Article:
The Mahon Tribunal doesn’t look like ending anytime soon, and due to a backlog of witnesses to question they’ve delayed the next appearance of Taoiseach Bertie Ahern until after the summer, but there have been some intriguing revelations in the evidence of the last two days from senior officials with AIB. Yesterday, as the Irish Times reported today, Philip Murphy, the assistant manager who dealt personally with Mr Ahern’s affairs at AIB O’Connell Street, “agreed that the bank’s records showed that a lodgment made in October 1994 by Mr Ahern, could not have comprised the mix of Irish pound and sterling sums cited by Mr Ahern to the tribunal.” Today, another official with AIB, Jim McNamara, revealed that the Taoiseach had contacted him “up to three months ago to ask what the inquiry knew about his foreign exchange transactions.” According to the RTÉ report
Mr McNamara said he told both the Taoiseach and the tribunal that the bank had no conclusive proof that the lodgements involved foreign exchange.
From today’s Irish Times [no subs]
Mr Murphy, who was assistant manager at AIB O’Connell Street at the time, agreed that the bank’s records showed that a lodgment made in October 1994 by Mr Ahern, could not have comprised the mix of Irish pound and sterling sums cited by Mr Ahern to the tribunal.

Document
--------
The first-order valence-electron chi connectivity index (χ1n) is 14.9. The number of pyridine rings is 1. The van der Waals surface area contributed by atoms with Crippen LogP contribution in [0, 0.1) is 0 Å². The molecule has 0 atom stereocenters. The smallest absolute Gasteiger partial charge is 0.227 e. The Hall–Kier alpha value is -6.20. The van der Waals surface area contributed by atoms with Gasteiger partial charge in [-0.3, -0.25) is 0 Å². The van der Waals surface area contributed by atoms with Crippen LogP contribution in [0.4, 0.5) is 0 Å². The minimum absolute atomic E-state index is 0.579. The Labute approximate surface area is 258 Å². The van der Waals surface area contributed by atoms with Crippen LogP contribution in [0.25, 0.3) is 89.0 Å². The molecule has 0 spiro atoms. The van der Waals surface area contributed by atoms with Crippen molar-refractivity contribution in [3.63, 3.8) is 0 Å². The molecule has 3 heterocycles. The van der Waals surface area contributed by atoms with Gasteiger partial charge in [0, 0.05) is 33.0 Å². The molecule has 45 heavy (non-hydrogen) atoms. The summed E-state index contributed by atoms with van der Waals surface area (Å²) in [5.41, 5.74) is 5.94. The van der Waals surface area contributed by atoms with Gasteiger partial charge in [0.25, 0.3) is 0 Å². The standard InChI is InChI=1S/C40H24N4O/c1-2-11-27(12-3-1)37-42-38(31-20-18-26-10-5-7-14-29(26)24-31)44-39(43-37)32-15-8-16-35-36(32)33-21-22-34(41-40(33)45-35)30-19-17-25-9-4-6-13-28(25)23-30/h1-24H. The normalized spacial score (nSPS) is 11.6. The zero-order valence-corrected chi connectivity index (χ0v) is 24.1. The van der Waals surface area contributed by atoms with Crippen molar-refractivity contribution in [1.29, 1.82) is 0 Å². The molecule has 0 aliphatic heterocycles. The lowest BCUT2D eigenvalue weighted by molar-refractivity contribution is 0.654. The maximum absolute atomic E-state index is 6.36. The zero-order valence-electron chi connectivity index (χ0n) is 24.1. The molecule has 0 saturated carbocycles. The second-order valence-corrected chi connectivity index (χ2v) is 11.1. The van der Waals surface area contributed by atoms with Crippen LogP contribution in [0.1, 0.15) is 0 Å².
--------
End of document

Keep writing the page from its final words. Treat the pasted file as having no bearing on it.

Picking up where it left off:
“It doesn’t add up, isn’t that right, Mr Murphy?” the witness was asked. He replied: “Yes.”
The tribunal has already heard that Mr Ahern has told it in private that a £28,772.90 lodgment made in December 1994 was made up entirely, or almost entirely, of sterling cash. However, the bank’s records show that less than stg£3,000 was purchased by the bank on that day. Also, at one of the dollar exchange rates in operation on the day, the amount lodged equalled $45,000 exactly.
Mr Ahern has also told the tribunal that he used money from a large cash withdrawal in January 1995 to buy stg£30,000, which he later relodged with the bank. A search of the bank’s records has found no such sterling purchase.
No news on whether Bertie Ahern’s “legal guys” will change their advice on not to contest the continuing inquiries..
Adds Today’s Irish Times report on Mr McNamara’s evidence to the Tribunal
The tribunal heard yesterday that at the time contact was made by Mr Ahern between January and April of this year, Mr McNamara had just begun trying to establish whether the bank’s files indicated whether the three transactions had been preceded by foreign exchange transactions.
Yesterday he agreed with Des O’Neill SC, for the tribunal, that it appeared that at the time he spoke with Mr Ahern, Mr Ahern knew the three transactions had been preceded by foreign exchange transactions.
Mr Ahern did not tell Mr McNamara this, and Mr McNamara did not ask Mr Ahern whether it was the case.
At the time of the contact between the bank official and the Taoiseach, neither the bank nor the tribunal had established that the lodgments had been preceded by foreign exchange transactions.
The involvement of foreign currency has since been confirmed to the tribunal by Mr Ahern during a private interview in April.
Asked about his conversation with Mr Ahern, Mr McNamara said Mr Ahern had wanted to know what information the bank had gathered for the tribunal “so that when he would have to answer any questions … he would be aware of the same information that we had submitted to the tribunal”.